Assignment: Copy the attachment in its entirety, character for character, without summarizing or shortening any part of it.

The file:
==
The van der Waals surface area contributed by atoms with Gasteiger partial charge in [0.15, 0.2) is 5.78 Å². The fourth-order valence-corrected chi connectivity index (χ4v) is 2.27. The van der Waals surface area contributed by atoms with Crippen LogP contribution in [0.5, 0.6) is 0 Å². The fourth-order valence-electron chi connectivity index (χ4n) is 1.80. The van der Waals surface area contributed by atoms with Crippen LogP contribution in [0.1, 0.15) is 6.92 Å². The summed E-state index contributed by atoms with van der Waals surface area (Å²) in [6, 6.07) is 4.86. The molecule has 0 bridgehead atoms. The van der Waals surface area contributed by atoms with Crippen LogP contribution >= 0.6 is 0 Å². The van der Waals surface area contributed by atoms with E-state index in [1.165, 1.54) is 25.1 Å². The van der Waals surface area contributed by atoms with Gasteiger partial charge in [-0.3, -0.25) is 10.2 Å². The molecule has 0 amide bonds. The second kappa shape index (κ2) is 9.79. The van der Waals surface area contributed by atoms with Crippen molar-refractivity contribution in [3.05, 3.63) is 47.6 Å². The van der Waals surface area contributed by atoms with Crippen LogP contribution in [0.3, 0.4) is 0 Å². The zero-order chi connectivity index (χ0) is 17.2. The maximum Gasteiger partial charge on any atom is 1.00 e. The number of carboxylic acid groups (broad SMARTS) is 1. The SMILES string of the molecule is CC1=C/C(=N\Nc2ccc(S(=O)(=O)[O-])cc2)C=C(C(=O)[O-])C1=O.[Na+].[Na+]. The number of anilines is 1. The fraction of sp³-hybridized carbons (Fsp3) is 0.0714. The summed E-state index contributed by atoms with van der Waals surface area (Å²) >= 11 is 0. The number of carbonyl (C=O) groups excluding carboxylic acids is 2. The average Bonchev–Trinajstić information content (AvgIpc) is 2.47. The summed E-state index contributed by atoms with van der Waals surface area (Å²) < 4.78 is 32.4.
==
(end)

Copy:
The van der Waals surface area contributed by atoms with Gasteiger partial charge in [0.15, 0.2) is 5.78 Å². The fourth-order valence-corrected chi connectivity index (χ4v) is 2.27. The van der Waals surface area contributed by atoms with Crippen LogP contribution in [0.5, 0.6) is 0 Å². The fourth-order valence-electron chi connectivity index (χ4n) is 1.80. The van der Waals surface area contributed by atoms with Crippen LogP contribution in [0.1, 0.15) is 6.92 Å². The summed E-state index contributed by atoms with van der Waals surface area (Å²) in [6, 6.07) is 4.86. The molecule has 0 bridgehead atoms. The van der Waals surface area contributed by atoms with Crippen LogP contribution >= 0.6 is 0 Å². The van der Waals surface area contributed by atoms with E-state index in [1.165, 1.54) is 25.1 Å². The van der Waals surface area contributed by atoms with Gasteiger partial charge in [-0.3, -0.25) is 10.2 Å². The molecule has 0 amide bonds. The second kappa shape index (κ2) is 9.79. The van der Waals surface area contributed by atoms with Crippen molar-refractivity contribution in [3.05, 3.63) is 47.6 Å². The van der Waals surface area contributed by atoms with Crippen LogP contribution in [0.3, 0.4) is 0 Å². The zero-order chi connectivity index (χ0) is 17.2. The maximum Gasteiger partial charge on any atom is 1.00 e. The number of carboxylic acid groups (broad SMARTS) is 1. The SMILES string of the molecule is CC1=C/C(=N\Nc2ccc(S(=O)(=O)[O-])cc2)C=C(C(=O)[O-])C1=O.[Na+].[Na+]. The number of anilines is 1. The fraction of sp³-hybridized carbons (Fsp3) is 0.0714. The summed E-state index contributed by atoms with van der Waals surface area (Å²) >= 11 is 0. The number of carbonyl (C=O) groups excluding carboxylic acids is 2. The average Bonchev–Trinajstić information content (AvgIpc) is 2.47. The summed E-state index contributed by atoms with van der Waals surface area (Å²) < 4.78 is 32.4.